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Hospitals are already short-staffed. Covid-19 could stretch them to the limit

It’s difficult enough caring for coronavirus patients, but when healthcare providers become sick themselves, or are forced into self-quarantine, it becomes even harder to cope. So how is New Zealand preparing for staff shortages in the health system?

News that 43 hospital staff have been put into self-quarantine after coming into close contact with a patient who tested positive for Covid-19 has highlighted the enormous pressure the health system could find itself under as a result of the virus. If one patient can put more than 40 healthcare workers and other essential staff into quarantine, how will hospitals cope with a serious nationwide outbreak? That was one of the big questions at a media conference on Saturday, when the Ministry of Health’s director-general of health Ashley Bloomfield attempted to allay fears about the ability of the health system to cope.

Warnings that New Zealand’s hospitals are understaffed and under-resourced are not new. The Public Services Association, the union representing workers in a large number of healthcare sectors, has repeatedly argued that chronic understaffing is putting patients at risk, while healthcare professions including GP, lab technician, emergency medical specialist and anaesthetist have remained on Immigrations NZ’s skills shortage list for years.

As DHBs prepare for Covid-19, those concerns remain. “We are stretched. We are really stretched,” Dr Deborah Powell, national secretary for the New Zealand Resident Doctors Association, told Stuff. “It’s not just our doctors and nurses, it’s our laboratory staff and our radiologists.”

Covid-19 experts agree. “We have excellent public health professionals in New Zealand, but we have to be honest that we don’t have enough for this task,” wrote Dr Ayesha Verrall, an infectious diseases physician and epidemiologist at the University of Otago.

A number of vulnerable frontline staff, including those who are pregnant or immune-compromised, have already been put on special leave so they aren’t exposed to the virus.

Auckland Hospital and Starship Childrens Hospital (Photo: Phil Walter/Getty Images)

So what is the government doing to ensure DHBs have the people they need – not just to cope with the increased workload, but to replace staff forced into self-isolation by exposure to the virus? Bloomfield said that a range of responses were being formulated, including talking to the Medical Council and the Nursing Council about ways to accelerate the recertification process for both doctors and nurses, to allow those who have recently retired from the profession to quickly return to their jobs if required. He did not mention any plans to up the numbers of lab staff and other technicians, a more difficult task given that there is already a nationwide skills shortage in these areas.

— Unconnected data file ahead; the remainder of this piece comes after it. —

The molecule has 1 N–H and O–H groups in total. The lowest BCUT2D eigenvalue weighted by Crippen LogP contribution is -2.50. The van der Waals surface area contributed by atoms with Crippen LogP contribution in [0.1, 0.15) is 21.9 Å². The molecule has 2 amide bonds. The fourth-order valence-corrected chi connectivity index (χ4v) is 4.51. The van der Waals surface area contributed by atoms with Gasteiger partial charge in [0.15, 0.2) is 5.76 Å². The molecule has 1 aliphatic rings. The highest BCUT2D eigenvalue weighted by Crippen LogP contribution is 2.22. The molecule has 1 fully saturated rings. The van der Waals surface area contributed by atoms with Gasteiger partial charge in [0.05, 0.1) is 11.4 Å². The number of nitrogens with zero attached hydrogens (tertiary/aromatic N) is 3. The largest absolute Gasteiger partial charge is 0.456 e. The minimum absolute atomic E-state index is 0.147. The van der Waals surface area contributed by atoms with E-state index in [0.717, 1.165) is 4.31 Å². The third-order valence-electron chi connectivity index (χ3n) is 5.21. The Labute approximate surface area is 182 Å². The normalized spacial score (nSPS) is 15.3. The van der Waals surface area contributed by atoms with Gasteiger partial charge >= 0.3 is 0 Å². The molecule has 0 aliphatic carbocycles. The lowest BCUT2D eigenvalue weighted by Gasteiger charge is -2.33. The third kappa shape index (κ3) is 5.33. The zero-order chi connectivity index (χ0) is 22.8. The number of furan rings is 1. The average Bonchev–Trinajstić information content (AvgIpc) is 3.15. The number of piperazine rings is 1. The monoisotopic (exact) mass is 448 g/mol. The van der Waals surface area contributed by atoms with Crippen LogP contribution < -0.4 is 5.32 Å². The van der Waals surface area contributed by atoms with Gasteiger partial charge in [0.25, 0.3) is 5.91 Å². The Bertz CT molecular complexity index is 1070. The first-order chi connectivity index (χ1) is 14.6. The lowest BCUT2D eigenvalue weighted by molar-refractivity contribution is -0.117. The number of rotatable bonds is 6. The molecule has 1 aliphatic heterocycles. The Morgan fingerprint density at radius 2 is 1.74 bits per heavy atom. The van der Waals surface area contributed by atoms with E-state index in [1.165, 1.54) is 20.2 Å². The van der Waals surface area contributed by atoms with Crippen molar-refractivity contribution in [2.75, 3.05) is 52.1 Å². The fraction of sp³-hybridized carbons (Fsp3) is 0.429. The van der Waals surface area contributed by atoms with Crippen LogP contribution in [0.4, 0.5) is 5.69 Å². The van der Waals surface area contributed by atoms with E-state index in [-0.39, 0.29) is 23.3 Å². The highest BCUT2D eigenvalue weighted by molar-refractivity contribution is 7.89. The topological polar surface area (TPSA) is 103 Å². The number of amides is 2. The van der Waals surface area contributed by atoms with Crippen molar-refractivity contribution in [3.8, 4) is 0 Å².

If a British survey of recently retired staff in their National Health Service is a guide, however, willingness among former staff to return to work is not to be taken for granted.

It’s not only DHBs that are facing staff shortages – rest homes could find themselves under severe strain if Covid-19 takes hold. The risk of death among those aged 70 or above is around three times the overall death rate and residential care homes are likely to be ground zero for any full-blown coronavirus outbreak. Kerikeri Retirement Village chief executive Hillary Sumpter told RNZ Checkpoint that beyond the known risks to residents, sickness and quarantine pose a real threat to safe staffing levels.

“A lot of our people are at hospital level care which means they need two people to assist them in their daily living at all times. So we would have people in very dire circumstances if we didn’t have staff,” she said.

Aged Care Association chief executive Simon Wallace told Checkpoint that while rest homes had plans in place for outbreaks of influenza or norovirus, Covid-19 is a whole new ball game, one that required a national-level response plan for the aged care sector. But there had been little communication from either DHBs or the government, he said. To put it bluntly, “they are ignoring us.”

The Ministry of Health says it has asked individual DHBs to liaise with rest homes in their area, and include them in their planning.

There’s another sector of the health system where a lack of staff could make a real difference to how well New Zealand deals with the outbreak. Healthline – 0800 358 5453 – is the most frontline of all ‘frontline’ services in the fight against Covid-19. This is the number to call if you are concerned you have been exposed to the virus, or worry you may have it already, or just want information on what symptoms to look out for (although it’s recommended that you visit the Ministry of Health’s Covid-19 information page first). As the general public’s first line of defence, the service is under strain already and could become even further stretched in the case of a widespread contagion.

However Bloomfield said he’s confident that Healthline will be able to cope. A significant number of new recruits are currently being trained up to take calls, he said, and the service can also call on DHB staff as back-up advisors. Pointing to the increased demand on Healthline’s mental health service following the Christchurch attacks, and during the recent measles outbreak, he said that the service has shown it could quickly “surge up” capacity if needed. One reason that’s relatively easy to do: Healthline staff can take calls from wherever they are, including from the place they live – making it perhaps the ideal job for anyone finding themselves unexpectedly marooned at home for up to 14 days.



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